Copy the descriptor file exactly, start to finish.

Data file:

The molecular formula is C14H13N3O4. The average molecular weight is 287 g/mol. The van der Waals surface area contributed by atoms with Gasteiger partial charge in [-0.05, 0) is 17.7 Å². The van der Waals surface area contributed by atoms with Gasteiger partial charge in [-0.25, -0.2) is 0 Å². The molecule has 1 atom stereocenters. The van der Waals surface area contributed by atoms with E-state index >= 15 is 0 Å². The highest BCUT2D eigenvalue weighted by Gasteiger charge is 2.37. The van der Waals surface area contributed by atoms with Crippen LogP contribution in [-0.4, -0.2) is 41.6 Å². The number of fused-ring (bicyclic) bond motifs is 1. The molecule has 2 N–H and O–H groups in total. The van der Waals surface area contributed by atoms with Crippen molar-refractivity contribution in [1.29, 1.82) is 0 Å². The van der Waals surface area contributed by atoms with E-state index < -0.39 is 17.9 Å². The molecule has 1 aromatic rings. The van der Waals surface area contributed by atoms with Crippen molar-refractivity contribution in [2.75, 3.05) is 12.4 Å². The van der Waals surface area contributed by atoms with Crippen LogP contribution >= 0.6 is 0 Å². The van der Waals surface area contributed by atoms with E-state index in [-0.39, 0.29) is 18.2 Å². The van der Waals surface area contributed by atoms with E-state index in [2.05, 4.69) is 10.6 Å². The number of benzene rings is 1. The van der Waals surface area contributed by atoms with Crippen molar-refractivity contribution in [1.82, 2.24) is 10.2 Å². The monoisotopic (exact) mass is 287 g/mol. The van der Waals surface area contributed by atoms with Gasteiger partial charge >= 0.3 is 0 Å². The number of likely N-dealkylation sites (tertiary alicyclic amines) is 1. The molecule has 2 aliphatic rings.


The molecular formula is C14H13N3O4. The average molecular weight is 287 g/mol. The van der Waals surface area contributed by atoms with Gasteiger partial charge in [-0.05, 0) is 17.7 Å². The van der Waals surface area contributed by atoms with Gasteiger partial charge in [-0.25, -0.2) is 0 Å². The molecule has 1 atom stereocenters. The van der Waals surface area contributed by atoms with E-state index >= 15 is 0 Å². The highest BCUT2D eigenvalue weighted by Gasteiger charge is 2.37. The van der Waals surface area contributed by atoms with Crippen LogP contribution in [-0.4, -0.2) is 41.6 Å². The number of fused-ring (bicyclic) bond motifs is 1. The molecule has 2 N–H and O–H groups in total. The van der Waals surface area contributed by atoms with Crippen molar-refractivity contribution in [1.29, 1.82) is 0 Å². The van der Waals surface area contributed by atoms with E-state index < -0.39 is 17.9 Å². The molecule has 1 aromatic rings. The van der Waals surface area contributed by atoms with Crippen molar-refractivity contribution in [2.75, 3.05) is 12.4 Å². The van der Waals surface area contributed by atoms with Crippen LogP contribution >= 0.6 is 0 Å². The van der Waals surface area contributed by atoms with E-state index in [-0.39, 0.29) is 18.2 Å². The van der Waals surface area contributed by atoms with E-state index in [2.05, 4.69) is 10.6 Å². The number of benzene rings is 1. The van der Waals surface area contributed by atoms with Crippen molar-refractivity contribution in [1.82, 2.24) is 10.2 Å². The monoisotopic (exact) mass is 287 g/mol. The van der Waals surface area contributed by atoms with Gasteiger partial charge >= 0.3 is 0 Å². The number of likely N-dealkylation sites (tertiary alicyclic amines) is 1. The molecule has 2 aliphatic rings.